Advice Regarding Rivers—Elizabeth Murphy

Obey your father when he warns you to steer clear of the river. Especially when the water’s the color of tea leaves steeped overnight. Let the tannin alert you. Think runoff and rainfall, increased flow and volume. Think lungs filling with water. 

Disobey your father and suffer worse than his strap. Be careful. Stay in the shallow edge where the flow is gentle, the energy weak. Hold your dress up with one hand, not two. Use the other for balance. If you slip on a rock and fall in, swim crosscurrent. Tilt back your head and breathe. Don’t panic.

If you’re still afloat when you reach the brackish water by the river mouth, watch out. Where there’s salt, there are tides. Where there are tides, there’s the ebb current on a mission to drain the river, you with it. The ocean and wind currents take over from there. Brace for the cold while it lasts. Fall asleep in minutes. Pray you’ll wash up on shore at the next high tide.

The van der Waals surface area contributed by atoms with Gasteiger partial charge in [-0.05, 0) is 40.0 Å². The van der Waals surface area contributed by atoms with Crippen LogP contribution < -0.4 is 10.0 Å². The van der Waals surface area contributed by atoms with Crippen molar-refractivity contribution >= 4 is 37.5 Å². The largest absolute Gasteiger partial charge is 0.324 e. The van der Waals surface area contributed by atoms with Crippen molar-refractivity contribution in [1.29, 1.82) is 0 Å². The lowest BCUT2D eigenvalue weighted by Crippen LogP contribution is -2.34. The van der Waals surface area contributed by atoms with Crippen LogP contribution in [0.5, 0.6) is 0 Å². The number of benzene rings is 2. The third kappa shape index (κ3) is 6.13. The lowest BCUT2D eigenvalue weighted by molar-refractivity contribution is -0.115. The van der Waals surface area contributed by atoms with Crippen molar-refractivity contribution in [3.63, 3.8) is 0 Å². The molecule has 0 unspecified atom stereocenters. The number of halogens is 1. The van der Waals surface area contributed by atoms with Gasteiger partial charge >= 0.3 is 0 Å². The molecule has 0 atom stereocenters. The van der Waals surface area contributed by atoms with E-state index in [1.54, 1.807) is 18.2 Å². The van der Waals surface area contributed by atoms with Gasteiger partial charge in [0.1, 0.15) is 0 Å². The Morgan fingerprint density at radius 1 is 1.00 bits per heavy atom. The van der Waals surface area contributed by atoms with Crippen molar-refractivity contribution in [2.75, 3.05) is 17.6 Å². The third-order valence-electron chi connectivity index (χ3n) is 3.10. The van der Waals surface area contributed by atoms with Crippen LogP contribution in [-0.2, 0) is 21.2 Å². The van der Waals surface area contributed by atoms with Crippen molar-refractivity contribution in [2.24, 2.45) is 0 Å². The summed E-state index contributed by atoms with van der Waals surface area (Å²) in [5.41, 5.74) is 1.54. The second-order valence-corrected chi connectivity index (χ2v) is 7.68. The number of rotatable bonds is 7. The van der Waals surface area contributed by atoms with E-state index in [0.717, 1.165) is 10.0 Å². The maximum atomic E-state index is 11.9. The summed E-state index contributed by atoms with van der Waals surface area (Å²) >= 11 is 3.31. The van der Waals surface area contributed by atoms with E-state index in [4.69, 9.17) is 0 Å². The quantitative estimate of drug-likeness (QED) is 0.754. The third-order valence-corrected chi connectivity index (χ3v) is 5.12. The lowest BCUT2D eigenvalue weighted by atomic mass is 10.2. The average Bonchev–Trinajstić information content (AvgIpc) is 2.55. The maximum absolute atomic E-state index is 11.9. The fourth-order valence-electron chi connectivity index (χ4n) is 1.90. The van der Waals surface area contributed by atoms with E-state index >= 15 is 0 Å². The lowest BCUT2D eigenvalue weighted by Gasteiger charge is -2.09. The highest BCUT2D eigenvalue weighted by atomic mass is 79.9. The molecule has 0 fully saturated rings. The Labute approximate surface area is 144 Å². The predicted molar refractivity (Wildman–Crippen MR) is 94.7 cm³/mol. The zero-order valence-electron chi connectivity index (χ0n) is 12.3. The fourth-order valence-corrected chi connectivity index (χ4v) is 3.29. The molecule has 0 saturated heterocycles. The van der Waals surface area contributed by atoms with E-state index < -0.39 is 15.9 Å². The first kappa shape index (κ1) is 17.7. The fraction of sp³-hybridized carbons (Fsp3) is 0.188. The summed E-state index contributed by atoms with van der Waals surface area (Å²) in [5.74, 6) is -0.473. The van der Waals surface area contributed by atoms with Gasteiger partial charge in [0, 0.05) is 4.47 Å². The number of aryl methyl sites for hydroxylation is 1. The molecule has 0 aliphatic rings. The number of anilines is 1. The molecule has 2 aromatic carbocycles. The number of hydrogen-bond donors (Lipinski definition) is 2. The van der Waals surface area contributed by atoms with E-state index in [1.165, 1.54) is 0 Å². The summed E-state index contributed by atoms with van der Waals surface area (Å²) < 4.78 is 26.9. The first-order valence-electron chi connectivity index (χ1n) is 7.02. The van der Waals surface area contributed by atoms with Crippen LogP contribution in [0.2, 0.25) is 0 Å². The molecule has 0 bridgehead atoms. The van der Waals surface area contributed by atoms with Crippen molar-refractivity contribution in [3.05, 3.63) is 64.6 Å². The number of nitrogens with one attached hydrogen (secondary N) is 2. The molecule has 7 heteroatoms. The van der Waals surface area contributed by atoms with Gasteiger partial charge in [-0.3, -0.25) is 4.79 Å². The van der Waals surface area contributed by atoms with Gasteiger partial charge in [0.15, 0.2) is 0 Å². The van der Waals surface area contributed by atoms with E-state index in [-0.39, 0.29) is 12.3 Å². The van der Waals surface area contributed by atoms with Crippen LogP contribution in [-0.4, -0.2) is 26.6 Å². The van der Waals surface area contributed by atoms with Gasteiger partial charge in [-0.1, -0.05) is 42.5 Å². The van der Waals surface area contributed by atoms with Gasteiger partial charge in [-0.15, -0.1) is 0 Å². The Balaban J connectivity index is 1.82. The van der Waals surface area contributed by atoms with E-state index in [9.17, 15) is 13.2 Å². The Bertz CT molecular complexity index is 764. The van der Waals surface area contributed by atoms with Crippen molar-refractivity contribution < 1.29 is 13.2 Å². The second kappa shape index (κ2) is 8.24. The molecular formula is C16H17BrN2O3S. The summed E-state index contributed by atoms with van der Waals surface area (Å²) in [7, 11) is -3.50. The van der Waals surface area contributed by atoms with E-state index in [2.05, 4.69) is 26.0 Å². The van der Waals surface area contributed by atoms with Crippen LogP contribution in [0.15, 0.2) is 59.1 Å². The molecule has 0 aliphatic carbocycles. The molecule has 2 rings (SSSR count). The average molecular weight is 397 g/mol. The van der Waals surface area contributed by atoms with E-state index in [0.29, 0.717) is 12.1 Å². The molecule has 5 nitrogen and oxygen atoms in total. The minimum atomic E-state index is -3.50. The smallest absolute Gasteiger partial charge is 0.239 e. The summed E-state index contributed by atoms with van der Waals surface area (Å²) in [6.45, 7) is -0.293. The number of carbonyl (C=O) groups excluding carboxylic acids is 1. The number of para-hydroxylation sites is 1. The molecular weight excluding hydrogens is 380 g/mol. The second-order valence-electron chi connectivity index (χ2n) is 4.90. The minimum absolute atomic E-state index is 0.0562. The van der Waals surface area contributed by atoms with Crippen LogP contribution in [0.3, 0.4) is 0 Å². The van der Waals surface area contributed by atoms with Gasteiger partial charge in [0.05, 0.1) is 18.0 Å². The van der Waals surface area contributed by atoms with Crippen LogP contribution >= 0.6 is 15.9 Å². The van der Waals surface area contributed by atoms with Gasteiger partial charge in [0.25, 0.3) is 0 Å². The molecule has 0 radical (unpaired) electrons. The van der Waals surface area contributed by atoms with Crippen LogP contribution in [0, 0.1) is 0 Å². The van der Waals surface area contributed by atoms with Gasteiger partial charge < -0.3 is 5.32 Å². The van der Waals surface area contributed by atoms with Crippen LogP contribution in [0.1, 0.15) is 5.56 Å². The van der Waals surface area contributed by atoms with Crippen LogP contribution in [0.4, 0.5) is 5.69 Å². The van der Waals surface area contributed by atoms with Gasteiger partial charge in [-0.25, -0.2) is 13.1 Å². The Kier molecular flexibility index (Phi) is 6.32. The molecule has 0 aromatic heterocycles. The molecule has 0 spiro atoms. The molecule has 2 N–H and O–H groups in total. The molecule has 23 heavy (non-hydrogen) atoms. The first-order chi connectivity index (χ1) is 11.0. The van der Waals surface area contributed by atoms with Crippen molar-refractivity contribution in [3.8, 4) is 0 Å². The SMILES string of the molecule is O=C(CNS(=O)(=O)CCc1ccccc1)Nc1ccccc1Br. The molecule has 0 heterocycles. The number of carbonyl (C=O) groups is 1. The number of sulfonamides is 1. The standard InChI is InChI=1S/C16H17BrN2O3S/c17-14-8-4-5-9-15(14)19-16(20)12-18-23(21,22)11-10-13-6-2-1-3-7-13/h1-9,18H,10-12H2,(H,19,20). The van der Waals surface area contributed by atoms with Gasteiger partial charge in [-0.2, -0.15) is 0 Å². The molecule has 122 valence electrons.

Expect mourners to tut and shake their heads. Don’t listen when they complain about disobedient children. Take comfort when your father says you were his favourite. Know that your mother’s burden will ease with time. Accept that your older sister didn’t save you. Blame invisible forces like gravity and currents. Curse them, then rest in peace. 

Elizabeth is the author of the novel An Imperfect Librarian (Breakwater Books).  Her short fiction has appeared in various journals and magazines including Quibble.Lit, the Compass Rose Literary Journal, Free Flash Fiction, Monday Microfiction, Nixes Mate Review, MoonPark Review (forthcoming) and others. A retired academic originally from Newfoundland, Elizabeth now reads and writes in Nova Scotia, Canada.

photo by Thomas Somme (via unsplash)